Doctoring in the Here and Now

I used to be a stickler for time. One of my first blog posts was about how it felt to go to work without my wristwatch.

I also used to be very particular about knowing the purpose of each visit, partly to help me manage my time, and partly to help me feel prepared and in control of the visit.

I often questioned why my colleagues’ patients would sometimes end up in my schedule for issues that seemed to me safe to wait until the patient’s own provider was available.

Over the last five years I have relaxed about these peeves of mine. I have become more accepting of the fact that patients don’t think in terms of how many minutes they have assigned to them as well as the fact that many patients can’t or choose not to tell the front desk staff why they want to see me on a given day.

Thinking about the way I used to be, I was more efficient than my employer expected me to be, but I don’t believe I quite lived up to my full potential as a healer. There were already then systems in place that made sure the housekeeping aspects of health care weren’t missed for very long if I were to digress in the visit – we had our chronic disease registries and recall systems for pap smears, mammograms and immunizations.

Lately, I have come to think more and more about the physician’s duty to ease suffering. So much of modern medicine is about population and disease management, and there are so many pressures on our time and attention that physicians seem to have little left to offer patients who are suffering, physically or emotionally.

But the systems to manage the measurable aspects of medicine are there, backed up by even more computer power, and we physicians may just need to step back from the numbers long enough in every encounter with each fellow human being to allow us to be open and see our patients as individuals. We need to listen actively to hear their unique agendas. We have teams behind us now to help manage the housekeeping details; we have health coaches and case managers and more nurses than we used to. But since only we have the title “Doctor”, we need to have our senses open to those things only we get to hear.

My wife, reflecting on her years delivering primary health care, always says: “I never had just a Diabetes visit. There was always something else.”

The sad truth is that the health of a nation is more dependent on public health, socioeconomics and the prevailing attitude among the majority of the population. The quality of medical care matters very little. For example, a healthy diet together with an active lifestyle is at least as good a weapon against heart disease as all the cholesterol pills and interventional cardiology that money can buy. It doesn’t take a medical degree to change the attitude of a nation, and trying to do it on a case-by-case basis with each patient at $7 a minute is not effective population management – not that I don’t try every single day.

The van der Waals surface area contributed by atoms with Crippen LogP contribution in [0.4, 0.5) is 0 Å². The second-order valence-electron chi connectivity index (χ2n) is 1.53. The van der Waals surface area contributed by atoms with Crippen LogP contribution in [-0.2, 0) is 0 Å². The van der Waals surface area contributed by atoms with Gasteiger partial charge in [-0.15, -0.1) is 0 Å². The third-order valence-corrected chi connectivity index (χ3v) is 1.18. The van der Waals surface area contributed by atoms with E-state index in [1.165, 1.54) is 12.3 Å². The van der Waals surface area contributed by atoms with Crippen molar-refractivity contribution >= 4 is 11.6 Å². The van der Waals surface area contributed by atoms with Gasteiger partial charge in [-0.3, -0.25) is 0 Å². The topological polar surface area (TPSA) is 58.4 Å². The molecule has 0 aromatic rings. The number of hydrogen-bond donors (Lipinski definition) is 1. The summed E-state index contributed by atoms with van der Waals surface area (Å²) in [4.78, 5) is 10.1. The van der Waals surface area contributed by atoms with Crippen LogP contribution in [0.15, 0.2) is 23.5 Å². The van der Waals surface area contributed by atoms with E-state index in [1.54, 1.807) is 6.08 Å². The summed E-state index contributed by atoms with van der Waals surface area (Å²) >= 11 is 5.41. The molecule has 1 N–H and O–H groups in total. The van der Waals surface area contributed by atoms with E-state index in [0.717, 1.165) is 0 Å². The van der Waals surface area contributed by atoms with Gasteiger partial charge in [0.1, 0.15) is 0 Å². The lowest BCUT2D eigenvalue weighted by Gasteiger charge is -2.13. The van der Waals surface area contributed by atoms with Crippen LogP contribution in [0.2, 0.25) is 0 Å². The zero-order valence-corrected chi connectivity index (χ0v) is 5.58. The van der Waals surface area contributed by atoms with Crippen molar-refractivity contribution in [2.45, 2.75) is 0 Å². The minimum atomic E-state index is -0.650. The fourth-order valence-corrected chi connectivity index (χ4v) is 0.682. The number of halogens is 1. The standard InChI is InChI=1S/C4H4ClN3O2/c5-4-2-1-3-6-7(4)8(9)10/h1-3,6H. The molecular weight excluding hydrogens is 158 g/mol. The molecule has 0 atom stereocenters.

So, what is the role of the physician in today’s health care system? I believe we are the ones who can best help patients make sense of their symptoms and also understand what the health care system can and cannot do for them.

With common human experiences given names that make them seem like diseases, and with our nation’s increasing confusion about even common ailments and preventive measures in spite of the glut of information out there, physicians can bring wisdom and empathy to a system that provides neither. Since we are closer to the mysteries of birth, disease and death than most people, we need to be there for our patients to turn to when the angst of life afflicts them.

I believe the new systems we have all been required to put in place to meet all the public mandates are actually blessings in disguise. If we are wise, we can meet our quality and productivity metrics through the use of the technology at our disposal and at the same time rediscover and cultivate the ancient art of doctoring. Because the phones at my clinic as well as every other doctor’s office keep ringing, not with patients asking to have diabetes follow-ups, but with patients who have a new concern, a new fear, or the courage – just today, or they will lose their momentum – to finally tell someone their deepest fear.

Pausing, as I do every time before knocking on the exam room door, I clear my mind and I am ready:

“Hi, I am D—. What can I do for you today?”

8 Responses to “Doctoring in the Here and Now”

  1. 1 Christina May 7, 2013 at 12:35 am

    If I haven’t told you before, let me tell you now: I LOVE your blog! Please write more and more often.

    I am an alternative medicine practitioner (Chinese medicine and homeopathy) and I frequently hear from new patients, and old, the problems they have communicating with the MDs and other allopathic practitioners in their lives. That would not happen if more had your deep intention.

    I believe, of course, that we practitioners of true complete systems of alternative healing modalities have something real, deep, vast and wide to offer people seeking health care. But that said, frequently I am sure that we are sought out, at least initially, because so many people do not feel “heard” by allopathic practitioners. That’s such a travesty! Often we are sought out after people have been trying for years and years to be heard… finally they give up and seek elsewhere and by that time often it’s too late for us or even for allopathy to aid the patients. Heartbreaking, really.

    I do disagree that the new systems, rules, and regs will aid in the rediscovery of the true healing relationship by the allopathic community, at least the majority of the allopathic community. I believe those new systems will be even more of a deterrent to the human to human contact than what already exists. But I am very willing to be proved wrong.